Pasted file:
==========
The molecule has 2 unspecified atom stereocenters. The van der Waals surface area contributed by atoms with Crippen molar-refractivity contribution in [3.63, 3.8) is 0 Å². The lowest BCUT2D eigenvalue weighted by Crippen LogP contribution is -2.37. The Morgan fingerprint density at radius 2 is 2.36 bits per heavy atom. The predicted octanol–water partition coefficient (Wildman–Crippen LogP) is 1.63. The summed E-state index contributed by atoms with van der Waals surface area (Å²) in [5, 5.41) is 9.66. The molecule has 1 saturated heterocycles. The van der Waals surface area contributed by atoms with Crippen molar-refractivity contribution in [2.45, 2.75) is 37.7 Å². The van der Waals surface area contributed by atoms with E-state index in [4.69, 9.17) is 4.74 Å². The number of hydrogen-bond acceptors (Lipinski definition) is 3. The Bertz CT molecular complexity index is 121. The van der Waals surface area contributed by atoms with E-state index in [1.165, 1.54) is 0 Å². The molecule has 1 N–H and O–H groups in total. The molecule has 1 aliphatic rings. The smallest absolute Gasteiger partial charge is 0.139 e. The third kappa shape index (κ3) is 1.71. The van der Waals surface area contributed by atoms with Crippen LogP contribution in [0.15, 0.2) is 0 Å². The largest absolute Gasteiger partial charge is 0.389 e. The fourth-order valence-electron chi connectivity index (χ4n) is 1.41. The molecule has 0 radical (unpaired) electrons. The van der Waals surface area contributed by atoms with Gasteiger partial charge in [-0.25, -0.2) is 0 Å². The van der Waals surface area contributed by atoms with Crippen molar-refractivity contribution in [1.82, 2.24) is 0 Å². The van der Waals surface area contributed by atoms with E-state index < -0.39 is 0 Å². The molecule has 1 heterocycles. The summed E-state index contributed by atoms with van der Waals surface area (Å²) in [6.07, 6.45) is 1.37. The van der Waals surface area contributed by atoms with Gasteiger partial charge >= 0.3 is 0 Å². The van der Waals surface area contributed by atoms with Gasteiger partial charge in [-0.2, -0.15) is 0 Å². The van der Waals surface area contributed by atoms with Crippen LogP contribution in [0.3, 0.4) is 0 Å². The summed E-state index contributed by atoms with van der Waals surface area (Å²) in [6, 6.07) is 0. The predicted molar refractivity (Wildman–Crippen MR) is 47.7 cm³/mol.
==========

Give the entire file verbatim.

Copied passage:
The molecule has 2 unspecified atom stereocenters. The van der Waals surface area contributed by atoms with Crippen molar-refractivity contribution in [3.63, 3.8) is 0 Å². The lowest BCUT2D eigenvalue weighted by Crippen LogP contribution is -2.37. The Morgan fingerprint density at radius 2 is 2.36 bits per heavy atom. The predicted octanol–water partition coefficient (Wildman–Crippen LogP) is 1.63. The summed E-state index contributed by atoms with van der Waals surface area (Å²) in [5, 5.41) is 9.66. The molecule has 1 saturated heterocycles. The van der Waals surface area contributed by atoms with Crippen molar-refractivity contribution in [2.45, 2.75) is 37.7 Å². The van der Waals surface area contributed by atoms with E-state index in [4.69, 9.17) is 4.74 Å². The number of hydrogen-bond acceptors (Lipinski definition) is 3. The Bertz CT molecular complexity index is 121. The van der Waals surface area contributed by atoms with E-state index in [1.165, 1.54) is 0 Å². The molecule has 1 N–H and O–H groups in total. The molecule has 1 aliphatic rings. The smallest absolute Gasteiger partial charge is 0.139 e. The third kappa shape index (κ3) is 1.71. The van der Waals surface area contributed by atoms with Crippen LogP contribution in [0.15, 0.2) is 0 Å². The largest absolute Gasteiger partial charge is 0.389 e. The fourth-order valence-electron chi connectivity index (χ4n) is 1.41. The molecule has 0 radical (unpaired) electrons. The van der Waals surface area contributed by atoms with Gasteiger partial charge in [-0.25, -0.2) is 0 Å². The van der Waals surface area contributed by atoms with Crippen molar-refractivity contribution in [1.82, 2.24) is 0 Å². The van der Waals surface area contributed by atoms with E-state index < -0.39 is 0 Å². The molecule has 1 heterocycles. The summed E-state index contributed by atoms with van der Waals surface area (Å²) in [6.07, 6.45) is 1.37. The van der Waals surface area contributed by atoms with Gasteiger partial charge >= 0.3 is 0 Å². The van der Waals surface area contributed by atoms with Gasteiger partial charge in [-0.2, -0.15) is 0 Å². The van der Waals surface area contributed by atoms with Crippen LogP contribution in [0.3, 0.4) is 0 Å². The summed E-state index contributed by atoms with van der Waals surface area (Å²) in [6, 6.07) is 0. The predicted molar refractivity (Wildman–Crippen MR) is 47.7 cm³/mol.